From Coca-Cola to P&G, brands have been creating tailored campaigns for the Beijing Winter Olympics that incorporate Chinese elements. Juliette Pitt looks at some of the most popular 2022 Winter Olympics campaigns so far
Both the summer and winter Olympics are a unique chance for a country to show off its infrastructure, culture and sporting ability on a world stage with millions of international viewers. For global consumer giants and even some smaller companies, it also offers substantial marketing opportunities.
The Games are a showcase for its key sponsors including Intel, Procter & Gamble, Coca-Cola and Toyota. Since China is the world’s second-largest economy, the lucrative market presents immense opportunities for domestic and international brands to go beyond their usual reach.
Key campaigns from the 2022 Winter Olympics
One of the longest-standing partners of the games is Coca-Cola. For this year’s Winter Games, Coca-Cola launched a light-hearted campaign focusing on environmental sustainability. In the commercial, ordinary people are shown as if they were participating in Winter Olympic sports such as curling and ice hockey as they throw their used bottles into recycling bins. Set-in real-life scenarios with a sports voiceover, the campaign calls on people to recycle more. Coca-Cola’s ‘bottle throwing’ campaign received a lot of positive feedback, and by fusing the Olympic Games together with actions people can take to help protect the environment, the company has managed to hit two of the government’s favourite topics in one campaign.
Procter & Gamble (P&G) also took a slightly comedic approach. To mark its Super Brand Day on Tmall, P&G launched a short film of a primary school student dreaming of competing in the Winter Olympics. Living on the island of Hainan where it never snows, the boy discovers inventive ways to ski but becomes discouraged. His teacher notices his disappointment and helps to assemble the first-ever Winter Olympics event on the beach. There are subtle product placements throughout the ad, with the characters using P&G products such as Crest toothpaste and Tide laundry detergent.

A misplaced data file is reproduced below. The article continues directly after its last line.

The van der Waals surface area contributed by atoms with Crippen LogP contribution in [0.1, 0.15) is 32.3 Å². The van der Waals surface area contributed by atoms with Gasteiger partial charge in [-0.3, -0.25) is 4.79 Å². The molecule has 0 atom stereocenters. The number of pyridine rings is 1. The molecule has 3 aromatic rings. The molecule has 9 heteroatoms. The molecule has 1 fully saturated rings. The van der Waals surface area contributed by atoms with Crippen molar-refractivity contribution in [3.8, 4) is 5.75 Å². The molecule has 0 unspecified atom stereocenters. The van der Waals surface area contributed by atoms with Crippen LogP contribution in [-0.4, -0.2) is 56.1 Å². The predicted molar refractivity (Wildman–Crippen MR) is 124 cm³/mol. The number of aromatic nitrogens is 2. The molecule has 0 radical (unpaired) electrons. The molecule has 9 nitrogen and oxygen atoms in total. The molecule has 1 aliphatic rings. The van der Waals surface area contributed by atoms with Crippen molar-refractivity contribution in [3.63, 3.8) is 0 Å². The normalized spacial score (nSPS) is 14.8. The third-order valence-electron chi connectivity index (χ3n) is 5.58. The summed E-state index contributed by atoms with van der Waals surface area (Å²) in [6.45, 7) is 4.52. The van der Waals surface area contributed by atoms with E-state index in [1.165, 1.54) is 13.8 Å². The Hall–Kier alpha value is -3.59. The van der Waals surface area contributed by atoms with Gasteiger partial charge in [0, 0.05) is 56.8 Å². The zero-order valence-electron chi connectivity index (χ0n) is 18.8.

Other big brands, such as Nike, have managed to embed ice and snow sports into their adverts for Lunar New Year in anticipation of the Winter Olympics. Domestic brands are also jumping on the bandwagon. One notable example is dumpling brand Wufangzhai, which released an advert showing a family competing for the last glutinous rice ball in a bowl as if they were playing ice hockey.
A boom in endorsements
Brand endorsements featuring Winter Olympic athletes have also become much more frequent. One of the biggest hits of the past two years has been freestyle skier Eileen Gu, a Chinese-American who decided in 2019 to represent Team China at the Winter Games rather than her birth country (the US).
A wide range of Chinese companies – from online retail giant JD.com to dairy producer Mengniu and sportswear brand Anta – have all turned to the sought-after 18-year-old for their latest domestic campaigns. In particular, the campaign launched by Anta sought to encourage more women to participate in sports, and market research suggests the brand has significantly profited from the Olympic ‘fever’ so far. For residents of Beijing, it’s been hard to avoid Gu’s face on adverts at bus stops and subway stations all over Beijing in the run-up to the event.
However despite the clear opportunities for brands going all in on their Olympic-themed advertising, there is still some tension in the air given the persistence of the Covid-19 pandemic, which threatens to impact the success of the Games – and any potential financial returns. What’s more, amid simmering international political tensions, many global brands have chosen to tread lightly with their marketing efforts around the event.
Nevertheless, companies are betting that the upcoming Games will prove a worthwhile opportunity. With enthusiasm for the Olympics still alive and well from last year’s Tokyo 2020 games, the Winter Olympics will hopefully arouse and engage spectators from all over the world regardless of the issues playing out in the background.